Method for In-Operando Contamination of Lithium Ion Batteries for Prediction of Impurity-Induced Non-Obvious Cell Damage

Patrick Höschele*, Simon Franz Heindl, Bernd Schneider, Wolfgang Sinz, Christian Ellersdorfer

*Korrespondierende/r Autor/-in für diese Arbeit

Publikation: Beitrag in einer FachzeitschriftArtikelBegutachtung


The safety of lithium-ion batteries within electrified vehicles plays an important role. Hazards can arise from contaminated batteries resulting from non-obvious damages or insufficient production processes. A systematic examination requires experimental methods to provoke a defined contamination. Two prerequisites were required: First, the extent and type of contamination should be determinable to exclude randomness. Second, specimens should work properly before the contamination, enabling realistic behavior. In this study, two experimental methods were developed to allow for the first time a controlled and reproducible application of water or oxygen into 11 single-layer full cells (Li4Ti5O12/LiCoO2) used as specimens during electrical cycling. Electrochemical impedance spectroscopy was used to continuously monitor the specimens and to fit the parameters of an equivalent circuit model (ECM). For the first time, these parameters were used to calibrate a machine-learning algorithm which was able to predict the contamination state. A decision tree was calibrated with the ECM parameters of eight specimens (training data) and was validated by predicting the contamination state of the three remaining specimens (test data). The prediction quality proved the usability of classification algorithms to monitor for contaminations or non-obvious battery damage after manufacturing and during use. It can be an integral part of battery management systems that increases vehicle safety.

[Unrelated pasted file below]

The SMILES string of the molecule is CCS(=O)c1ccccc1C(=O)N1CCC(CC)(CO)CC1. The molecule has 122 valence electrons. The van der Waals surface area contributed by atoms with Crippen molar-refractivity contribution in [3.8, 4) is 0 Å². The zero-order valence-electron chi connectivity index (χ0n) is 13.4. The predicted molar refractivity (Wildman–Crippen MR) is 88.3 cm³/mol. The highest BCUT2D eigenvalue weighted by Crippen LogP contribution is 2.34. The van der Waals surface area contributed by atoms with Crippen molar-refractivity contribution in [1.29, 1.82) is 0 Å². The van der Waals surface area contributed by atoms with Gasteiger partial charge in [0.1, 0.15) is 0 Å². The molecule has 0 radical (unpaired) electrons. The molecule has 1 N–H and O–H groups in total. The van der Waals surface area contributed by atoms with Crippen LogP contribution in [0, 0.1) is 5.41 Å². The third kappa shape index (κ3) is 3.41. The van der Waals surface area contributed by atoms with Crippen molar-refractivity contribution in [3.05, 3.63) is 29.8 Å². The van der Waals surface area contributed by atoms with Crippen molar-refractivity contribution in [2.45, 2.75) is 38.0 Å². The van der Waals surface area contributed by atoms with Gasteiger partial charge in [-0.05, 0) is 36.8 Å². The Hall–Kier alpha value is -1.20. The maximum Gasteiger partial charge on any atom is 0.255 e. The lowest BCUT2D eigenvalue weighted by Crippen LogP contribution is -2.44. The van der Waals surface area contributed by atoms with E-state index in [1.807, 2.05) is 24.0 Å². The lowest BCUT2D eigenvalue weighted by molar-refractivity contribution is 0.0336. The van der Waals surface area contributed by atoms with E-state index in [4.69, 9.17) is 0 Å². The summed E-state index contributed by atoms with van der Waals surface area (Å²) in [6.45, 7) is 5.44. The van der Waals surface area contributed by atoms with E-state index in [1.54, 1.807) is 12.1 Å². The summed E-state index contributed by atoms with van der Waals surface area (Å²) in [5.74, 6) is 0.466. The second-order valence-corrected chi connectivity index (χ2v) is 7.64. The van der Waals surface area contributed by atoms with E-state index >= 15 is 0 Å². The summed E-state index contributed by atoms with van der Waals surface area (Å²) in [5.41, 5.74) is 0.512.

PublikationsstatusVeröffentlicht - 14 Apr. 2022

Fields of Expertise

  • Mobility & Production


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